by David Safier
No political observations will be made here. Shorter post: That was so cool! I saw Roger Corman!
For younger readers who aren't up on film history, Corman is the "King of the B's," as in B movies. He cranked out an amazing number of films, some in a matter of days, featuring cars, motorcycles, gore and half-dressed (as well as undressed) women, from the 50s to the present. He's still making movies at 86, many of them for the SyFy Channel. His stable of actors included much younger Jack Nicholson, Peter Fonda, Dennis Hopper and Bruce Dern, along with many others. Directors like Martin Scorcese and Ron Howard, among others, made their first films, all in the exploitation genre, for Corman. Corman is the godfather/grandfather of much of modern film. "Easy Rider" came out of his stable. "Jaws," "Star Wars" and the films they spawned were big budget, big studio versions of the filmmaking style Corman helped pioneer.
The Loft screened a documentary, Corman's World, Saturday night. I went, not for the film (which was pretty good) but for the chance to see a legend. I honestly expected a dessicated, semi-degenerate hulk of a man, barely held together after years of debauchery, slurring his words and making inane, crude comments. Instead I saw a very dignified gentleman — think Alan Alda ten years older, but without the cynical, egotistical undertones — who is in terrific physical and mental trim and still making films. Apparently, he was always a gentleman, never the kind of guy who hung out with the kind of people who acted in his films. Earlier Saturday, he scouted the Old Tucson location, thinking about making a much grittier, documentary-style version of the classic "Gunfight at the OK Corral" story.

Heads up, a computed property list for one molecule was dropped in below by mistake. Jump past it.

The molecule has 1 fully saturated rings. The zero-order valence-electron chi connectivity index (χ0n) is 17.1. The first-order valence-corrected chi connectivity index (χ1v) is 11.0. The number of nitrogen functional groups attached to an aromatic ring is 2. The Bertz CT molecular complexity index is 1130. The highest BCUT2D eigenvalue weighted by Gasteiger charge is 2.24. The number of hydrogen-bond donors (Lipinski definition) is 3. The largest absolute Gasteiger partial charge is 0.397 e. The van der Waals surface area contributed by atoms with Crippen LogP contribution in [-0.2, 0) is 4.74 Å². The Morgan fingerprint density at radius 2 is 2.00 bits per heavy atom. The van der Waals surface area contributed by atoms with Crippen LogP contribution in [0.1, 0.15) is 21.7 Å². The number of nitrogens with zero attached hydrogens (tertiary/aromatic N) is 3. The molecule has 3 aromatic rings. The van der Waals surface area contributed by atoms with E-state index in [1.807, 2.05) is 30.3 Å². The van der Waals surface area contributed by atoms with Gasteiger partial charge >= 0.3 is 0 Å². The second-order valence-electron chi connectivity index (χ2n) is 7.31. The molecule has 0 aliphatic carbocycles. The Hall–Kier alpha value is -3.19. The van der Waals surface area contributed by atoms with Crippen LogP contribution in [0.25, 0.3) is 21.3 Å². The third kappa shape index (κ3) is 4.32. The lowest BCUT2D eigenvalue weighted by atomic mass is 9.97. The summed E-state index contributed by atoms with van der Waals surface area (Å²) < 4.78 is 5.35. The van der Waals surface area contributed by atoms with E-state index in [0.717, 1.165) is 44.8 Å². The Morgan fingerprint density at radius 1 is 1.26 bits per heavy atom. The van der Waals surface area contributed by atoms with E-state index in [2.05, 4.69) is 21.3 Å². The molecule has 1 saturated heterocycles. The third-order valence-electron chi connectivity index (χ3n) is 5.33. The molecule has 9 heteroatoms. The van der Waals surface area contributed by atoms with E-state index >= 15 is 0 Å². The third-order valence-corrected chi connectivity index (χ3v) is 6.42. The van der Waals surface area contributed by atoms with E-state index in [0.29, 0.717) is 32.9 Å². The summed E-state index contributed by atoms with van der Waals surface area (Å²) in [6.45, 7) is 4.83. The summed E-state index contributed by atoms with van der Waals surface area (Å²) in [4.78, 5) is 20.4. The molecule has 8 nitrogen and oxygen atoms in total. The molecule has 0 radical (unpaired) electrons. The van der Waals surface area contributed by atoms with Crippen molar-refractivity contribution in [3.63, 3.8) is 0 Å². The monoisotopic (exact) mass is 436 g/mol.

Oh, and as a distributer, he was responsible for bringing the great foreign film directors to American screens — Bergman, Fellini, Antonioni, Kurosawa and others. He had consumate taste in film, though he said he loves film of all kinds. Fortunately, he didn't allow the standard definition of "taste" to interfere with his movie-making vision.